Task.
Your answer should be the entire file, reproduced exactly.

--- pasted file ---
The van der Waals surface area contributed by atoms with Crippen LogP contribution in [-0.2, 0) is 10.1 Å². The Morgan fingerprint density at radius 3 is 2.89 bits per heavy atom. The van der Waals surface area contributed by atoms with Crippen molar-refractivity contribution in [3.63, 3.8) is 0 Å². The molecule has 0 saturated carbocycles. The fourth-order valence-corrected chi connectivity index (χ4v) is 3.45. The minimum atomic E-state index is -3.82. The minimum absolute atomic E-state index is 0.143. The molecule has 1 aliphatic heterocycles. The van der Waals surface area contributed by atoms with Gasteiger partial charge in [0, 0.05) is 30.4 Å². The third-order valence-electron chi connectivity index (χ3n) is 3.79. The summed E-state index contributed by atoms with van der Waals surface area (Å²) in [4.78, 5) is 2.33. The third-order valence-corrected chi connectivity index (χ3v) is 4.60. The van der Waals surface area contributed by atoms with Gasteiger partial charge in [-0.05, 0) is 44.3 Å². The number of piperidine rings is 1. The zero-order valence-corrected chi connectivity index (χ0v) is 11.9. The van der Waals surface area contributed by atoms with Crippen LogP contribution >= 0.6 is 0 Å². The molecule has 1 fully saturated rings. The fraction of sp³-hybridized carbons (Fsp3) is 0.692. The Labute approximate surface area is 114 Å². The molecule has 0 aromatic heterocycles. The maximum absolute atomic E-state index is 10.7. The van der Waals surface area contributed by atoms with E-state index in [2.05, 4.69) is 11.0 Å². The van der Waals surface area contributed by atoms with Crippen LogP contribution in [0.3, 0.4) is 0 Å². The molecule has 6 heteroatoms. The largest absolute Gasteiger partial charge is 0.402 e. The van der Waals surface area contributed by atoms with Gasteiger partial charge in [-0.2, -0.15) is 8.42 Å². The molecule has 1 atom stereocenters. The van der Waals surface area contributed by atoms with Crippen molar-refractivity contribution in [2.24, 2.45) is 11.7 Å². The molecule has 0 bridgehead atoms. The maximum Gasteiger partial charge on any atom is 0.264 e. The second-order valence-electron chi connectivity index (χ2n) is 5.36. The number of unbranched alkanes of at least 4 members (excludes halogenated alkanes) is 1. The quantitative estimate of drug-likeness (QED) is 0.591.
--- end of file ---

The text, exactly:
The van der Waals surface area contributed by atoms with Crippen LogP contribution in [-0.2, 0) is 10.1 Å². The Morgan fingerprint density at radius 3 is 2.89 bits per heavy atom. The van der Waals surface area contributed by atoms with Crippen molar-refractivity contribution in [3.63, 3.8) is 0 Å². The molecule has 0 saturated carbocycles. The fourth-order valence-corrected chi connectivity index (χ4v) is 3.45. The minimum atomic E-state index is -3.82. The minimum absolute atomic E-state index is 0.143. The molecule has 1 aliphatic heterocycles. The van der Waals surface area contributed by atoms with Gasteiger partial charge in [0, 0.05) is 30.4 Å². The third-order valence-electron chi connectivity index (χ3n) is 3.79. The summed E-state index contributed by atoms with van der Waals surface area (Å²) in [4.78, 5) is 2.33. The third-order valence-corrected chi connectivity index (χ3v) is 4.60. The van der Waals surface area contributed by atoms with Gasteiger partial charge in [-0.05, 0) is 44.3 Å². The number of piperidine rings is 1. The zero-order valence-corrected chi connectivity index (χ0v) is 11.9. The van der Waals surface area contributed by atoms with Crippen LogP contribution >= 0.6 is 0 Å². The molecule has 1 fully saturated rings. The fraction of sp³-hybridized carbons (Fsp3) is 0.692. The Labute approximate surface area is 114 Å². The molecule has 0 aromatic heterocycles. The maximum absolute atomic E-state index is 10.7. The van der Waals surface area contributed by atoms with E-state index in [2.05, 4.69) is 11.0 Å². The van der Waals surface area contributed by atoms with Crippen LogP contribution in [0.3, 0.4) is 0 Å². The molecule has 6 heteroatoms. The largest absolute Gasteiger partial charge is 0.402 e. The van der Waals surface area contributed by atoms with Gasteiger partial charge in [-0.2, -0.15) is 8.42 Å². The molecule has 1 atom stereocenters. The van der Waals surface area contributed by atoms with Crippen molar-refractivity contribution in [2.24, 2.45) is 11.7 Å². The molecule has 0 bridgehead atoms. The maximum Gasteiger partial charge on any atom is 0.264 e. The second-order valence-electron chi connectivity index (χ2n) is 5.36. The number of unbranched alkanes of at least 4 members (excludes halogenated alkanes) is 1. The quantitative estimate of drug-likeness (QED) is 0.591.